The momentary contact between the starting electrode and the pool may be achieved by a number of methods, including:


Since momentary interruptions or reductions of output current may cause the cathode spot to extinguish, many rectifiers incorporate an additional electrode to maintain an arc whenever the plant is in use. Typically, a two or three phase supply of a few amperes passes through small excitation anodes. A magnetically shunted transformer of a few hundred VA rating is commonly used to provide this supply.

This excitation or keep-alive circuit was absolutely necessary for single-phase rectifiers such as the excitron and for mercury-arc rectifiers used in the high-voltage supply of radiotelegraphy transmitters, as current flow was regularly interrupted every time the Morse key was released. [7]

Grid control

Both glass and metal envelope rectifiers may have control grids inserted between the anode and cathode.

Installation of a control grid between the anode and the pool cathode allows control of the conduction of the valve, thereby giving control of the mean output voltage produced by the rectifier. Start of the current flow can be delayed past the point at which the arc would form in an uncontrolled valve. This allows the output voltage of a valve group to be adjusted by delaying the firing point, and allows controlled mercury-arc valves to form the active switching elements in an inverter converting direct current into alternating current.

To maintain the valve in the non-conducting state, a negative bias of a few volts or tens of volts is applied to the grid. As a result, electrons emitted from the cathode are repelled away from the grid, back towards the cathode, and so are prevented from reaching the anode. With a small positive bias applied to the grid, electrons pass through the grid, towards the anode, and the process of establishing an arc discharge can commence. However, once the arc has been established, it cannot be stopped by grid action, because the positive mercury ions produced by ionisation are attracted to the negatively charged grid and effectively neutralise it. The only way of stopping conduction is to make the external circuit force the current to drop below a (low) critical current.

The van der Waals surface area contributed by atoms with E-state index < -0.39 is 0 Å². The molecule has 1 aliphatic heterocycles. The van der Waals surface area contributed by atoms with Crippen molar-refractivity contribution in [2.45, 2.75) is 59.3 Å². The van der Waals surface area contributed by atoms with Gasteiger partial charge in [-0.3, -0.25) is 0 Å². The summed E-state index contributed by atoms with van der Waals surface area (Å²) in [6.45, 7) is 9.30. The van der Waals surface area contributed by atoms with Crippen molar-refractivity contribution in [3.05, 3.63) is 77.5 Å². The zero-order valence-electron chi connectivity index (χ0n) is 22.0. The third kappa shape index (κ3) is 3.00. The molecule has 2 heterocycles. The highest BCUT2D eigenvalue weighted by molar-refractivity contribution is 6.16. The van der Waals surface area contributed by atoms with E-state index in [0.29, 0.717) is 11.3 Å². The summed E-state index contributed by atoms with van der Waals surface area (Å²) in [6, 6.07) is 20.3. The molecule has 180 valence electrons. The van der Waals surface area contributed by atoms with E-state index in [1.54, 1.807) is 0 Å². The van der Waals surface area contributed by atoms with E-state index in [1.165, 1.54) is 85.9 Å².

Although grid-controlled mercury-arc valves bear a superficial resemblance to triode valves, mercury-arc valves cannot be used as amplifiers except at extremely low values of current, well below the critical current needed to maintain the arc.

Anode grading electrodes

Mercury arc valves of ASEA design, with four anode columns in parallel, in the HVDC Inter-Island scheme in New Zealand. Pole 1 mercury arc valves.jpg
Mercury arc valves of ASEA design, with four anode columns in parallel, in the HVDC Inter-Island scheme in New Zealand.

Mercury-arc valves are prone to an effect called arc-back (or backfire), whereby the valve conducts in the reverse direction when the voltage across it is negative. Arc-backs can be damaging or destructive to the valve, as well as creating high short-circuit currents in the external circuit, and are more prevalent at higher voltages. One example of the problems caused by backfire occurred in 1960 subsequent to the electrification of the Glasgow North Suburban Railway where steam services had to be re-introduced after several mishaps. [8] For many years this effect limited the practical operating voltage of mercury-arc valves to a few kilovolts.

The solution was found to be to include grading electrodes between the anode and control grid, connected to an external resistor-capacitor divider circuit. [9] Dr. Uno Lamm conducted pioneering work at ASEA in Sweden on this problem throughout the 1930s and 1940s, leading to the first truly practical mercury-arc valve for HVDC transmission, which was put into service on the 20 MW, 100 kV HVDC link from mainland Sweden to the island of Gotland in 1954.

Uno Lamm’s work on high voltage mercury-arc valves led him to be known as the "Father of HVDC" power transmission [10] and inspired the IEEE to dedicate an award named after him, for outstanding contributions in the field of HVDC.